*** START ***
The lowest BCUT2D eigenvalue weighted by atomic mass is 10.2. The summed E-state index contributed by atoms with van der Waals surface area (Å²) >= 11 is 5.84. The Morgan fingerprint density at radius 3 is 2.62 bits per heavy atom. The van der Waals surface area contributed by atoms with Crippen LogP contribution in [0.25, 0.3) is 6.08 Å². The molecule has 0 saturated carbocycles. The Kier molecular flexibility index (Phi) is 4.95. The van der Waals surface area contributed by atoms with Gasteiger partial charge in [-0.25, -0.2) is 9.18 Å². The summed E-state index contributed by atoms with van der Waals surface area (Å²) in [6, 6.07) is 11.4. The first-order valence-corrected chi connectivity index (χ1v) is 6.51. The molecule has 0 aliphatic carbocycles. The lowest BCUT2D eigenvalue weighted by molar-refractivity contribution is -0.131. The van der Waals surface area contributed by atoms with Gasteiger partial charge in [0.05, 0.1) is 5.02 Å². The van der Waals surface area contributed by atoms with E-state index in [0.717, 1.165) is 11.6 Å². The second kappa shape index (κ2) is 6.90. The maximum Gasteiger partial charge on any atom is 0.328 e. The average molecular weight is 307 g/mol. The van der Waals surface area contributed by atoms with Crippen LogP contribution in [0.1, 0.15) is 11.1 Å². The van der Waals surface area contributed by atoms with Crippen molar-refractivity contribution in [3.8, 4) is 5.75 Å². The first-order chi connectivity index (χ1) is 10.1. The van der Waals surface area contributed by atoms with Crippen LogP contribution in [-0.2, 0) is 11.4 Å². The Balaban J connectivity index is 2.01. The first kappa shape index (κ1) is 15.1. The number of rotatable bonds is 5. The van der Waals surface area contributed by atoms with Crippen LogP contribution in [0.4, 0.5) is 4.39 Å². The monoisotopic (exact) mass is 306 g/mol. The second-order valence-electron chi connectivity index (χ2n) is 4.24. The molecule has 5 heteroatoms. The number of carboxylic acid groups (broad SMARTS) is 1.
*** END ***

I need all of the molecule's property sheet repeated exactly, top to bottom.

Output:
The lowest BCUT2D eigenvalue weighted by atomic mass is 10.2. The summed E-state index contributed by atoms with van der Waals surface area (Å²) >= 11 is 5.84. The Morgan fingerprint density at radius 3 is 2.62 bits per heavy atom. The van der Waals surface area contributed by atoms with Crippen LogP contribution in [0.25, 0.3) is 6.08 Å². The molecule has 0 saturated carbocycles. The Kier molecular flexibility index (Phi) is 4.95. The van der Waals surface area contributed by atoms with Gasteiger partial charge in [-0.25, -0.2) is 9.18 Å². The summed E-state index contributed by atoms with van der Waals surface area (Å²) in [6, 6.07) is 11.4. The first-order valence-corrected chi connectivity index (χ1v) is 6.51. The molecule has 0 aliphatic carbocycles. The lowest BCUT2D eigenvalue weighted by molar-refractivity contribution is -0.131. The van der Waals surface area contributed by atoms with Gasteiger partial charge in [0.05, 0.1) is 5.02 Å². The van der Waals surface area contributed by atoms with E-state index in [0.717, 1.165) is 11.6 Å². The second kappa shape index (κ2) is 6.90. The maximum Gasteiger partial charge on any atom is 0.328 e. The average molecular weight is 307 g/mol. The van der Waals surface area contributed by atoms with Crippen LogP contribution in [0.1, 0.15) is 11.1 Å². The van der Waals surface area contributed by atoms with Crippen molar-refractivity contribution in [3.8, 4) is 5.75 Å². The first-order chi connectivity index (χ1) is 10.1. The van der Waals surface area contributed by atoms with Crippen LogP contribution in [-0.2, 0) is 11.4 Å². The Balaban J connectivity index is 2.01. The first kappa shape index (κ1) is 15.1. The number of rotatable bonds is 5. The van der Waals surface area contributed by atoms with Crippen LogP contribution in [0.4, 0.5) is 4.39 Å². The monoisotopic (exact) mass is 306 g/mol. The second-order valence-electron chi connectivity index (χ2n) is 4.24. The molecule has 5 heteroatoms. The number of carboxylic acid groups (broad SMARTS) is 1.